Sequel to my latest lens revisit, the Leica Tele-Emar 135mm, I am here to showcase another series of photos I took with yet another old-time master, Leitz Summicron 90mm 1:2.0 version 2, recently when I was wondering around Chinatown and Covern Garden the other day.
Yes, this lens, just like other long and heavy lenses that Leica made in the past, isn’t a popular choice by default, at least for Leica shooters. Why? Because it’s dawn big and heavy, umm.. for a rangefinder lens. But from a DSLR stand point, this lens is tiny. I bought this lens after reading Ken Rockwell’s review on this lens and also after I dumped my Leica Tele-Elmarit 90mm because of that unbearable flare that kept occurring in most shots. Despite what Ken said, I actually paid top money (well.. £500) for this lens. It was in very tidy condition except the front lens cap. But what pleases the most after trying it on my M240, it’s perfectly mated to my focus! I know most people who buy used long and fast Leica lenses need to send them to a service man to calibrate to match its camera’s focus since ‘nailing’ the point of interest at the long end is very very difficult with rangefinder even with very good eyes. Mechanical linkage could have been misaligned over the years of use or abuse. But once sorted, they are good to go. I am fortunate enough (or I paid enough) to get an ‘accurate’ copy of this lens, especially so when it’s a Summicron (when shot wide open, depth of field is very shallow!).
If you’ve missed my previous review on this lens, based on film and my M6, it’s HERE. So I am not wasting time to repeat things I’d said about it so let’s get to the juice of this blog.
How does it perform with a 2014 camera and in the digital age? Well well well, surprisingly good indeed. After all the disasters I had with other 90mm lenses on Leica (namely Tele-Elmarit and good but not good enough Konica Hexanon-M 90mm), I finally find a good one that I like, as much as I did with film but better! Here’s the reasons.
This lens has that very unique classic rendering that’s perfect for portraits!!! Well, I love portrait lenses. I’ve used many in my life and the legendary Canon EF 85mm f/1.2L II USM is by far my favourite but this comes very close in terms of that uniqueness. I would love to try the latest APO version to see if it’s any good but from what I’ve learnt, it’s the sharpest 90mm ever produced on this planet!! Umm… not sure if my clients (brides) will like such ‘detail’ draw of their faces. Of course I can tone down that sharpness during post but perhaps I will reserve this for the future.
This old Summicron is very sharp in a very unsharp way. I brings out all those edges yet blurred out those little details like blemishes on skin. I love this lens on my film M6 but trying it on the M240 is a totally new experience. So I want to try a few more portrait lenses in the future, Leica Elmar 90mm lightweight, Leica Summicron 90mm APO and Leica Summarit 90mm… and perhaps the odd ball Voigtlander 75mm Helio? So before I make up my mind on the ultimate Leica portrait lens, then I may have to try them all? Yet.. that’s a long haul flight so you will have to wait but please stay tune for any new development here. For for not, I am not letting go my Canon lens because it’s special.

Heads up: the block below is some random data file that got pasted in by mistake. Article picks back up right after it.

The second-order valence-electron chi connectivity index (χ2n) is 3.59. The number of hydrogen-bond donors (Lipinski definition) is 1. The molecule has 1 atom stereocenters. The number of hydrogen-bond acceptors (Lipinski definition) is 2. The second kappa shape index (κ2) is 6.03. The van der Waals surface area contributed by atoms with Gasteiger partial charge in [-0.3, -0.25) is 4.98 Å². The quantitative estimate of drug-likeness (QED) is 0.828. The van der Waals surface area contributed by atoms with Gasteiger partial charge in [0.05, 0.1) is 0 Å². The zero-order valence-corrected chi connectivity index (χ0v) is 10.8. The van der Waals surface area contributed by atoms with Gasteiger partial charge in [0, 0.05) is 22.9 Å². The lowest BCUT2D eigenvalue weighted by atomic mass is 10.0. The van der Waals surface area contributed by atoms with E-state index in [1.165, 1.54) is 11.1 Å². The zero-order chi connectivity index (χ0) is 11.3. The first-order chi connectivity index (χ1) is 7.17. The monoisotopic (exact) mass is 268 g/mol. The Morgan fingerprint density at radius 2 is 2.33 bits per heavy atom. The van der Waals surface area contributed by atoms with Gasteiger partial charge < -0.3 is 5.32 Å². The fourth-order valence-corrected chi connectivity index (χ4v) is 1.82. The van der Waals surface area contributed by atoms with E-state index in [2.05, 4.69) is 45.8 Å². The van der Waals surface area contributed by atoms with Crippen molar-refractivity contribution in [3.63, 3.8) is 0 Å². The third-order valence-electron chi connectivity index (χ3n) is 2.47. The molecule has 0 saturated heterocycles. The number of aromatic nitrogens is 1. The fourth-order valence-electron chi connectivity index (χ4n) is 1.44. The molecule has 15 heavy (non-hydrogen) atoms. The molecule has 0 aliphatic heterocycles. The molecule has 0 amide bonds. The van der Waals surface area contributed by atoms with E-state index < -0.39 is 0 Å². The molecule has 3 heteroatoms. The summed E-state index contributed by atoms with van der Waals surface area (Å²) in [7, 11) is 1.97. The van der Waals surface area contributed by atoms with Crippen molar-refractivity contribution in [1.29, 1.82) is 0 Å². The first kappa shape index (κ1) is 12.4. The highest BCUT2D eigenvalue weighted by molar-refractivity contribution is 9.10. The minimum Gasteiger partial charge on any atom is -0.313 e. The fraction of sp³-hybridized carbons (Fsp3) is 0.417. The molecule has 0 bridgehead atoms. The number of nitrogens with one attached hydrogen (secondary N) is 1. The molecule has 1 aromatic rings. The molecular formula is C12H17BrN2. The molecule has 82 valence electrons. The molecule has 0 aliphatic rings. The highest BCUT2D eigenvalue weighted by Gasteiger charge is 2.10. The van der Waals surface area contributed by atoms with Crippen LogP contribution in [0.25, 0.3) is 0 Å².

The biggest challenge on using such a fast short tele lens on Leica is focusing. Leica’s rangefinder window, is big but because it isn’t a reflected image on what’s coming through the lens so framing and focusing requires the tiny frame line and patch in the middle of the window. M240 has a 0.68x window which isn’t exactly big. It’s great for 35mm and 50mm but anything longer will be asking for trouble. I already mentioned about using the 135mm on the M240. I have use the EVF a lot just to get the perfect focus. But 90mm is probably the longest I would use without using the EVF. This series of photographs proves just that. I can still nail 100% of my shots! I am not joking. I took around 35 frames for this short Chinatown walkabout and all of them were IN FOCUS!!!! So I guess for any M users or rangefinder shooters, having a perfectly calibrated lens is critical for sure, especially for ultra fast lens like the Noctilux and fast short tele like the 90mm APO.
In use, like any old time fast tele, they are a little front heavy. The focus of this lens is slow because of the need for precise focusing. The built-in hood is functional but nothing more (doesn’t particularly look that good). But the most important thing is that this lens has that magic mojo that I, as a portrait lover, truly treasure. For the money you can get this Summicron, you can afford to send it to Germany, get it serviced and calibrated for your digital M. For an average condition 90mm Cron, you expect to pay around £250-300 and you can leave some spare for service and calibration if you wish. Leica lenses do last so getting a good one can last you a lifetime if you are not chasing the latest and the best. For me, the best lens is the one that helps me to create the perfect pictures that I want. This is surely one of them. (I will be updating more photos through my Flickr page HERE)
eBay is currently the largest market in used Leica lenses so if you want to try a sample of this lens, feel free to click on to the following links
I have shot black and white jpeg from the M240 for this test so I don’t have any colour photos to show but please check out my flickr page for more as and when I update it to include more photos. My flickr page is HERE.